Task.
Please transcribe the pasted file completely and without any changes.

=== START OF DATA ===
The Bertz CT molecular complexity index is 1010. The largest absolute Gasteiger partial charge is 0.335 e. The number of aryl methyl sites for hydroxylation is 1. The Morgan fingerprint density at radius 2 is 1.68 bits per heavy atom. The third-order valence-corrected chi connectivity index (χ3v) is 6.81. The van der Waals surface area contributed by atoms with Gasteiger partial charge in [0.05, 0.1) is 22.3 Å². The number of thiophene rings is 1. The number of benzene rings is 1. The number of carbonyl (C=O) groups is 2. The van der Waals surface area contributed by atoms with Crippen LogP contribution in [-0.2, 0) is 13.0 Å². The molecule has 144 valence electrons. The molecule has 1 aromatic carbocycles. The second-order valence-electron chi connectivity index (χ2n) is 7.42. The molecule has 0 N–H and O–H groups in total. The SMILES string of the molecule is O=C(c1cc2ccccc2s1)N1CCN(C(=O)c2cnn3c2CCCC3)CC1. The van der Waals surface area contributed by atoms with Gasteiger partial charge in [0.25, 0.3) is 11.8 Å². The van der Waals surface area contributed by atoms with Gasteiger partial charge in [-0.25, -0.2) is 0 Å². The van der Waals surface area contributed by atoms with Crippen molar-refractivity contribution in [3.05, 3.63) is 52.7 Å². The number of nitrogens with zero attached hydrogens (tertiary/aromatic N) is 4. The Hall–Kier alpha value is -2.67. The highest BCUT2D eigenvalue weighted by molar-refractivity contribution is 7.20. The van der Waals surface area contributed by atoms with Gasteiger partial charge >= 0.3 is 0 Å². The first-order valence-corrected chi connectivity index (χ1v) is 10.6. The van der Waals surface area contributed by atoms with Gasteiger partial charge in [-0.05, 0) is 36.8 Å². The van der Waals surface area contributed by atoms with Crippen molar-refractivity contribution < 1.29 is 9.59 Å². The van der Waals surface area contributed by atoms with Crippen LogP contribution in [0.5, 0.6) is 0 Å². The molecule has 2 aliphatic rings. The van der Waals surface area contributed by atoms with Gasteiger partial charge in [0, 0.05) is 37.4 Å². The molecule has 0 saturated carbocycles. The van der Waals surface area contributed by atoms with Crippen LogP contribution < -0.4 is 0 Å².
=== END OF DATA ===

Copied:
The Bertz CT molecular complexity index is 1010. The largest absolute Gasteiger partial charge is 0.335 e. The number of aryl methyl sites for hydroxylation is 1. The Morgan fingerprint density at radius 2 is 1.68 bits per heavy atom. The third-order valence-corrected chi connectivity index (χ3v) is 6.81. The van der Waals surface area contributed by atoms with Gasteiger partial charge in [0.05, 0.1) is 22.3 Å². The number of thiophene rings is 1. The number of benzene rings is 1. The number of carbonyl (C=O) groups is 2. The van der Waals surface area contributed by atoms with Crippen LogP contribution in [-0.2, 0) is 13.0 Å². The molecule has 144 valence electrons. The molecule has 1 aromatic carbocycles. The second-order valence-electron chi connectivity index (χ2n) is 7.42. The molecule has 0 N–H and O–H groups in total. The SMILES string of the molecule is O=C(c1cc2ccccc2s1)N1CCN(C(=O)c2cnn3c2CCCC3)CC1. The van der Waals surface area contributed by atoms with Gasteiger partial charge in [0.25, 0.3) is 11.8 Å². The van der Waals surface area contributed by atoms with Gasteiger partial charge in [-0.25, -0.2) is 0 Å². The van der Waals surface area contributed by atoms with Crippen molar-refractivity contribution in [3.05, 3.63) is 52.7 Å². The number of nitrogens with zero attached hydrogens (tertiary/aromatic N) is 4. The Hall–Kier alpha value is -2.67. The highest BCUT2D eigenvalue weighted by molar-refractivity contribution is 7.20. The van der Waals surface area contributed by atoms with Gasteiger partial charge >= 0.3 is 0 Å². The first-order valence-corrected chi connectivity index (χ1v) is 10.6. The van der Waals surface area contributed by atoms with Gasteiger partial charge in [-0.05, 0) is 36.8 Å². The van der Waals surface area contributed by atoms with Crippen molar-refractivity contribution < 1.29 is 9.59 Å². The van der Waals surface area contributed by atoms with Crippen LogP contribution in [0.5, 0.6) is 0 Å². The molecule has 2 aliphatic rings. The van der Waals surface area contributed by atoms with Gasteiger partial charge in [0, 0.05) is 37.4 Å². The molecule has 0 saturated carbocycles. The van der Waals surface area contributed by atoms with Crippen LogP contribution < -0.4 is 0 Å².